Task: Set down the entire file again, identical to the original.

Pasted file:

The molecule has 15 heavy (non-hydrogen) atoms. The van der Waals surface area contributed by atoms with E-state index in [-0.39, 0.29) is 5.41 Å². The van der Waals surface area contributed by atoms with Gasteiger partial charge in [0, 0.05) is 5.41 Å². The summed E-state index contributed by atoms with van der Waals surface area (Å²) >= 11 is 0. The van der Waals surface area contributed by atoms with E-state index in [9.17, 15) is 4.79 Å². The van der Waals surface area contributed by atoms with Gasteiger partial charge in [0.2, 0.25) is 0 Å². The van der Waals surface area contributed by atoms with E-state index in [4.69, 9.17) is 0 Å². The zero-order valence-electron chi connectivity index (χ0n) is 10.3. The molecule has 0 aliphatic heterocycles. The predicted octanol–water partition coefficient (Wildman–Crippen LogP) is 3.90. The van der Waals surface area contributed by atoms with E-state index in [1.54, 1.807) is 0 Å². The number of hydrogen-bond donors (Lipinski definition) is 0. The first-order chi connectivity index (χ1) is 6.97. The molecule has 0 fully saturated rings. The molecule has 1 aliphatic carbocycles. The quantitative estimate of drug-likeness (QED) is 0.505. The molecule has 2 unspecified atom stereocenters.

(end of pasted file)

The molecule has 15 heavy (non-hydrogen) atoms. The van der Waals surface area contributed by atoms with E-state index in [-0.39, 0.29) is 5.41 Å². The van der Waals surface area contributed by atoms with Gasteiger partial charge in [0, 0.05) is 5.41 Å². The summed E-state index contributed by atoms with van der Waals surface area (Å²) >= 11 is 0. The van der Waals surface area contributed by atoms with E-state index in [9.17, 15) is 4.79 Å². The van der Waals surface area contributed by atoms with Gasteiger partial charge in [0.2, 0.25) is 0 Å². The van der Waals surface area contributed by atoms with E-state index in [4.69, 9.17) is 0 Å². The zero-order valence-electron chi connectivity index (χ0n) is 10.3. The molecule has 0 aliphatic heterocycles. The predicted octanol–water partition coefficient (Wildman–Crippen LogP) is 3.90. The van der Waals surface area contributed by atoms with E-state index in [1.54, 1.807) is 0 Å². The number of hydrogen-bond donors (Lipinski definition) is 0. The first-order chi connectivity index (χ1) is 6.97. The molecule has 0 fully saturated rings. The molecule has 1 aliphatic carbocycles. The quantitative estimate of drug-likeness (QED) is 0.505. The molecule has 2 unspecified atom stereocenters.